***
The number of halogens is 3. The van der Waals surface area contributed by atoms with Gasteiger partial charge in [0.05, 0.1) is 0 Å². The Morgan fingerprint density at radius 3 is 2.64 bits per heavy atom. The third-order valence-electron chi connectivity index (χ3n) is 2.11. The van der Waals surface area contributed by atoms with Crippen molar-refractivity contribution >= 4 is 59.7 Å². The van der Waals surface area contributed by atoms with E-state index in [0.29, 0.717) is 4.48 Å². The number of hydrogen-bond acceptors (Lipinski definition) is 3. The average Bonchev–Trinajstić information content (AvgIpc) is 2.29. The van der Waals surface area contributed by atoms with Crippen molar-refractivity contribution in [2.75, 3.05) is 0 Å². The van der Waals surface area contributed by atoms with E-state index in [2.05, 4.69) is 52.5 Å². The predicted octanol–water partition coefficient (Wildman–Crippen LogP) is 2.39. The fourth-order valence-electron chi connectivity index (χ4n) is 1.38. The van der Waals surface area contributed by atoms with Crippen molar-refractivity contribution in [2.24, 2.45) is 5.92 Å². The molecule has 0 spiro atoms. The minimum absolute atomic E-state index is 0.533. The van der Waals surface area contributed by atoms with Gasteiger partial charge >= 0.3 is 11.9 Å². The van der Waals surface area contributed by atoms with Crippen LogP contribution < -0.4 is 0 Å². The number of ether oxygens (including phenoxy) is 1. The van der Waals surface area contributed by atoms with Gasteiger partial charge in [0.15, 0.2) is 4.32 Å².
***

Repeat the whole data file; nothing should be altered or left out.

The number of halogens is 3. The van der Waals surface area contributed by atoms with Gasteiger partial charge in [0.05, 0.1) is 0 Å². The Morgan fingerprint density at radius 3 is 2.64 bits per heavy atom. The third-order valence-electron chi connectivity index (χ3n) is 2.11. The van der Waals surface area contributed by atoms with Crippen molar-refractivity contribution >= 4 is 59.7 Å². The van der Waals surface area contributed by atoms with E-state index in [0.29, 0.717) is 4.48 Å². The number of hydrogen-bond acceptors (Lipinski definition) is 3. The average Bonchev–Trinajstić information content (AvgIpc) is 2.29. The van der Waals surface area contributed by atoms with Crippen molar-refractivity contribution in [2.75, 3.05) is 0 Å². The van der Waals surface area contributed by atoms with E-state index in [2.05, 4.69) is 52.5 Å². The predicted octanol–water partition coefficient (Wildman–Crippen LogP) is 2.39. The fourth-order valence-electron chi connectivity index (χ4n) is 1.38. The van der Waals surface area contributed by atoms with Crippen molar-refractivity contribution in [2.24, 2.45) is 5.92 Å². The molecule has 0 spiro atoms. The minimum absolute atomic E-state index is 0.533. The van der Waals surface area contributed by atoms with Gasteiger partial charge >= 0.3 is 11.9 Å². The van der Waals surface area contributed by atoms with Crippen LogP contribution < -0.4 is 0 Å². The number of ether oxygens (including phenoxy) is 1. The van der Waals surface area contributed by atoms with Gasteiger partial charge in [0.15, 0.2) is 4.32 Å².